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Who Has a Gift to Foresee: Topical Problems and Prospects of Translation Industry

A good translator should take into account all these features in his work. How can one use a pie recipe if the quantity of foodstuffs is measured in pounds and temperature conditions – according to the Fahrenheit scale? Can we consider such text as translation? Of course, it depends on the definition. That's why broader term has appeared recently: localization. This term is used mostly in the sphere of software. The thing is, the necessity of making some additional revision is more obvious in this sphere. The simplest example: Russian words on the average are longer than the English words, that's why while adapting the program to the Russian conditions programmers have to widen printable fields or diminish font size, etc. At last, all these "pleases" should be removed: they are not used in Russian manuals! And vice versa, "pleases" should be added into the English variant, otherwise the text will be impolite.


By the way, politeness is significant. One my Russian friend was coding software for a Korean customer and he often faced the situation when the work, which seemed to be accepted, in fact was rejected. He understood this fact only after several e-mails. After reading the standard well-wishing introduction, he overlooked the main part of the message criticizing his work.

To sum up, localization is necessary not only in the sphere of software. There is such a phenomenon as product localization, where colors, symbols and other cultural features are adapted to the end consumer's mentality.

Most people tend to overestimate the importance of words. They don't understand how much information can be transmitted by, for example, intonation. By the way, that's why Russian phrases seem to be rude to foreigners. The absence of formal signs of request ("please", "can you", etc.) in Russian speech is a stumbling block for the foreigner's mind.

Much more information can be transmitted by gestures. Everyone can easily imagine how a completely neutral sentence "Look at him" can be altered in meaning with the help of different gestures in conjunction with the right intonation!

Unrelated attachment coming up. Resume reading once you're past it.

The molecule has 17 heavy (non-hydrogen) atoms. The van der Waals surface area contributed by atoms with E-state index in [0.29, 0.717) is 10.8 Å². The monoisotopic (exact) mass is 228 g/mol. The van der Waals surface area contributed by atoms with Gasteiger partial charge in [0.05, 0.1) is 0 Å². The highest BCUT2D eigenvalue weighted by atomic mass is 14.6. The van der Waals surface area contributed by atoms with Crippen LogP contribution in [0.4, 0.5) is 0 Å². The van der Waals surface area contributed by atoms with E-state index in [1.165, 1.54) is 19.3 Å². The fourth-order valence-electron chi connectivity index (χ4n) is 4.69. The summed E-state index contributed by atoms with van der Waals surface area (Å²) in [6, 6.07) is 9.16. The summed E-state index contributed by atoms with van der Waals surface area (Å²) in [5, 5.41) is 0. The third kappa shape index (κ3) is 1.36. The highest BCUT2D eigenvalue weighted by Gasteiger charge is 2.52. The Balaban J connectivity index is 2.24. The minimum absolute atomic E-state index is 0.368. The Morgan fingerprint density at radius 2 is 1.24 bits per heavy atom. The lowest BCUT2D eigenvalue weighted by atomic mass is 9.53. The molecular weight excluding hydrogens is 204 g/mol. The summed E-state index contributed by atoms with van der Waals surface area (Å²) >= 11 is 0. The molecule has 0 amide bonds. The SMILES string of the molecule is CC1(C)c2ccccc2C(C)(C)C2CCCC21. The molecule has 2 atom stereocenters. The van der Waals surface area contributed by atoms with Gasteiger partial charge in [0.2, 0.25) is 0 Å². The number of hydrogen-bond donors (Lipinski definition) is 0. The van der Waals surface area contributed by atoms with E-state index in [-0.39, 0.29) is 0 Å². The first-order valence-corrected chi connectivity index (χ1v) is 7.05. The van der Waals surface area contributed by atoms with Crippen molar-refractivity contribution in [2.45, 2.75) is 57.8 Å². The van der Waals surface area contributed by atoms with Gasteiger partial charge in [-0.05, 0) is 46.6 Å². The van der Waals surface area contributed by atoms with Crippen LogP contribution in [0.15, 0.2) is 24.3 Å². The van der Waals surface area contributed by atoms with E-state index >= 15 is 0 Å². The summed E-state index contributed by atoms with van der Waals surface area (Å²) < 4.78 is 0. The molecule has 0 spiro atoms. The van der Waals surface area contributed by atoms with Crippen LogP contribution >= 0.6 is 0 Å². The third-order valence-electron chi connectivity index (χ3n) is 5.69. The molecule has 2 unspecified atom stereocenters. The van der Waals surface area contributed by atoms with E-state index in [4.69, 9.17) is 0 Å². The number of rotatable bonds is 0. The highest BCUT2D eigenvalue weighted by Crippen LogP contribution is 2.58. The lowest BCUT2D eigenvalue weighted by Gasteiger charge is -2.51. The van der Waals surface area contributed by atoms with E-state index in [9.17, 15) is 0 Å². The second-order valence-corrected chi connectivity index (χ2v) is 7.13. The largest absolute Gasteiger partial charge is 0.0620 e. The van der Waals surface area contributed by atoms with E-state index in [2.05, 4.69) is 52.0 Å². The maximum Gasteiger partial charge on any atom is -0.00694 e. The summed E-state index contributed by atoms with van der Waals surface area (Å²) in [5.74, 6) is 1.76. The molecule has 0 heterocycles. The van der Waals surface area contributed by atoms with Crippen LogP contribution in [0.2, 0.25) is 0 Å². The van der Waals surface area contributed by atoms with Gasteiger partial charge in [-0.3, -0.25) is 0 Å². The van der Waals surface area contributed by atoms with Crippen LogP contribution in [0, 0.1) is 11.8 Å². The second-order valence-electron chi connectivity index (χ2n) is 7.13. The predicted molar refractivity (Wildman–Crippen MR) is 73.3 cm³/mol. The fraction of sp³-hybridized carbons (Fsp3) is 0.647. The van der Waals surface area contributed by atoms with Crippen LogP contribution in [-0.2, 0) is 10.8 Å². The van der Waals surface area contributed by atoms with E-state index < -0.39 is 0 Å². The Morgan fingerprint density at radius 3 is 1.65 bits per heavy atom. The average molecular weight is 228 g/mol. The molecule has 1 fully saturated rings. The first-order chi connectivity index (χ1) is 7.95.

But the most auxiliary information is contained in life experience. To find the best example of this statement, one should just talk with children: it's clear that they lack much knowledge (which seem obvious to us) for the right understanding of our words. The same rule is often forgotten in conversation with foreigners. Usually we are just unaware of the basic knowledge required to understand a seemingly elementary text. For instance, I have told the following joke to my Russian-speaking American friend:

- Ivanov!

- I am!

- What a rare last name!

- Yes, sir.

The American just smiled politely and complained that Russian humour had always been a great mystery for him. I had to explain the situation in detail: that this is a roll-call in army, and the last name Ivanov is extremely widespread in Russia, that's why the phrase "What a rare last name!" bewilders the listener. My American interlocutor had understood all that without my hint. The stumbling block was the word "sir", which shows that the roll-call was not in the Russian army, but somewhere abroad. So, jokes are another knotty problem for a translator.



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